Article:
My first encounter with Jay was many years ago, at the start of my decorating career. She was already an Interior Designer much in demand. However, Jay has become synonymous with textile design and manufacture for the Interiors market in the past 20-odd years. Her background in Fine Art made it possible for her to create textile designs with a different and unique angle – building her own brand and ‘handwriting’ (as we like to call it). But, more than that, she was able to keep it local in terms of manufacture – as Jay puts it “through thick and thin.” Being one of the forerunners in this field, she has paved the way for future South African textile designers to express & create their unique fabric designs. The Jay Smith Collection now exports fabrics to suppliers in Australia, UK, Mauritius and Japan. We just love the Jay Smith motto: “Call me obsessive if you must, I can no longer conceal my lust, it’s fabric that turns my iron will to dust!”

Andrea Graff

Love this gorgeous portrait of Andrea taken by Patrick Ryan ( The interior images are via Andrea’s website.

“Renowned for her warm, sophisticated, sensual and beautiful approach, Andrea Graff is one of South Africa’s foremost interior designers. Her signature style layers antique finds with contemporary cutting-edge furniture, and combines objets d’art, luxurious fabrics, decorative patterns, textures and colours with a profound respect for architectural structure and detailing. Her projects range from urban family homes, apartments and holiday pied-à-terres to hotels, bars, lounges, clubs, restaurants and executive offices for clients in South Africa, the United Kingdom, USA, UAE, Africa & Australia.” (via Andrea Graff)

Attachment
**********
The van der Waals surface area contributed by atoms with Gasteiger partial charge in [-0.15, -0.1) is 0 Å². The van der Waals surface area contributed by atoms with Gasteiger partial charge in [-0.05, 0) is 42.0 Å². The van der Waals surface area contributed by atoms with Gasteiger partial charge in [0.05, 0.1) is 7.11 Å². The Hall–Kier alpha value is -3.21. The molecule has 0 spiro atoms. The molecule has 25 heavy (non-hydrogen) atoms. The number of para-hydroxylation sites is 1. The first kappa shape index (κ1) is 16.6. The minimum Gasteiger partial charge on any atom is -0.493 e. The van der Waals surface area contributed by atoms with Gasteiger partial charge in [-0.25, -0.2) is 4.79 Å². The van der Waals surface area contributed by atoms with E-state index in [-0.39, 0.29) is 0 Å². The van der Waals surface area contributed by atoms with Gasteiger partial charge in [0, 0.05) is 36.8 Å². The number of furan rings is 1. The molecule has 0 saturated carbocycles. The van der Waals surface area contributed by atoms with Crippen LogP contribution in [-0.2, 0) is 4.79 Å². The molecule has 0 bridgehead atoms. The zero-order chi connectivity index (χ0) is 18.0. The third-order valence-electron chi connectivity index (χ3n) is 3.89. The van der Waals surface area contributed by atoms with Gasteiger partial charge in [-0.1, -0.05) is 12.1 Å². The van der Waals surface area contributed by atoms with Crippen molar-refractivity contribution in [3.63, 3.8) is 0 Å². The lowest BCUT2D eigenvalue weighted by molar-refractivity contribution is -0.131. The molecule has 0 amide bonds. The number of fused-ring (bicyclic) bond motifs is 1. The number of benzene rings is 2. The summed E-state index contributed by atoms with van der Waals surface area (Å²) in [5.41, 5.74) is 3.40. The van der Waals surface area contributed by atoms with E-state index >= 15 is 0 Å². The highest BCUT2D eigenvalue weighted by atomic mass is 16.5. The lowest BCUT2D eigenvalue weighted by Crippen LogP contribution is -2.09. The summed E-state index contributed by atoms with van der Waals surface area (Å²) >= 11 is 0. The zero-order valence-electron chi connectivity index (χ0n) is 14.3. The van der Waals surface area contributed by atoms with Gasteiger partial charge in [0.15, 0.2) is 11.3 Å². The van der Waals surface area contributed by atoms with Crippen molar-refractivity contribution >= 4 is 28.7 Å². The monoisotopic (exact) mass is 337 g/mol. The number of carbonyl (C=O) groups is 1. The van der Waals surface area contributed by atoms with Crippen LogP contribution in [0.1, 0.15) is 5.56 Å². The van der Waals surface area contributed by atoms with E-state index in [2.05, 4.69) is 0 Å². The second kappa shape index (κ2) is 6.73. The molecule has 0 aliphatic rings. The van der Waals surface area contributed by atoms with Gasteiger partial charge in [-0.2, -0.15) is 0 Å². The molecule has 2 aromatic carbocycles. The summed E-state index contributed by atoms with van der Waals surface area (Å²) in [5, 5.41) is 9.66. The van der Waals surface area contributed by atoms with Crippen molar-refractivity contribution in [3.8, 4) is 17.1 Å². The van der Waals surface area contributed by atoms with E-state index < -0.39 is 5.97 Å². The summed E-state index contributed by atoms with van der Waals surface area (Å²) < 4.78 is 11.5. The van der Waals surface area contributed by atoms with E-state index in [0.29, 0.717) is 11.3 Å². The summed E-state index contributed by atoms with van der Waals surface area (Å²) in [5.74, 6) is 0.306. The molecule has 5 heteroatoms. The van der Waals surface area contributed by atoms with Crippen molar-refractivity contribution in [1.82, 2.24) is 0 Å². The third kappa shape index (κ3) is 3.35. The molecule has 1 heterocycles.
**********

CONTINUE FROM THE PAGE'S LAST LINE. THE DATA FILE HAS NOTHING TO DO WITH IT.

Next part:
Carrol Boyes

[Images via]

Artist, designer, entrepreneur and successful business woman, Carrol Boyes is recognized as an icon in the South African Design Industry. Her beautiful upmarket homeware and tabletop items has made her a household South Africa name. Strong branding, a passion and commitment to South African design and ongoing investment in human resources ensures the continued success of the Company. She has been honoured with many a awards including the 2008 SA’s Most Influential Women in Business in the Arts & Culture category. (via Carrol Boyes)

Reney Otto

[Images via VISI Magazine, Issue: Winter 61 / Photographer: Dook]

Reney Otto, dubbed ‘the grand dame of South African interiors‘ has amongst her accalades a collaboration with some of South Africa’s top architectural teams on projects including FNB Bank City in Johannesburg. She says she is ever-inspired by the energy of the late Estee Lauder and another American icon, Carolina Herrera – both of whom have influenced her personal style. Reney’s fashion sensiblities are evident in much of her work.  For example, she has developed a signature paint colour, dubbed ‘Armani‘. A neutral ‘greige‘ tone. As an enthusiatic collector, her globetrotting excursions are a large part of her design inspiration. Her Mantra – ” perfection is  not impossible, merely probable”. (via Visi Magazine, Issue: Winter 61)

…and future great – Gemma Orkin

[Images via West Elm]

We though to include Cape Town ceramicist Gemma Orkin into our giant woman of South African design list because she embodies all characteristics that  make a Great. Even though she has not been in the industry as long as the ladies above (although 15 years is nothing to be shy about), she has a passion for South Africa, design and her medium – ceramics. Each piece, handmade and hand-painted, contains Gemma’s unique signature – a sunny, almost child-like illustration of indigenous South African fauna & flora. She has also recently collaborated with USA company West Elm, who is now selling her gorgeous designs to their American market. Watch this lady… she’s a future great!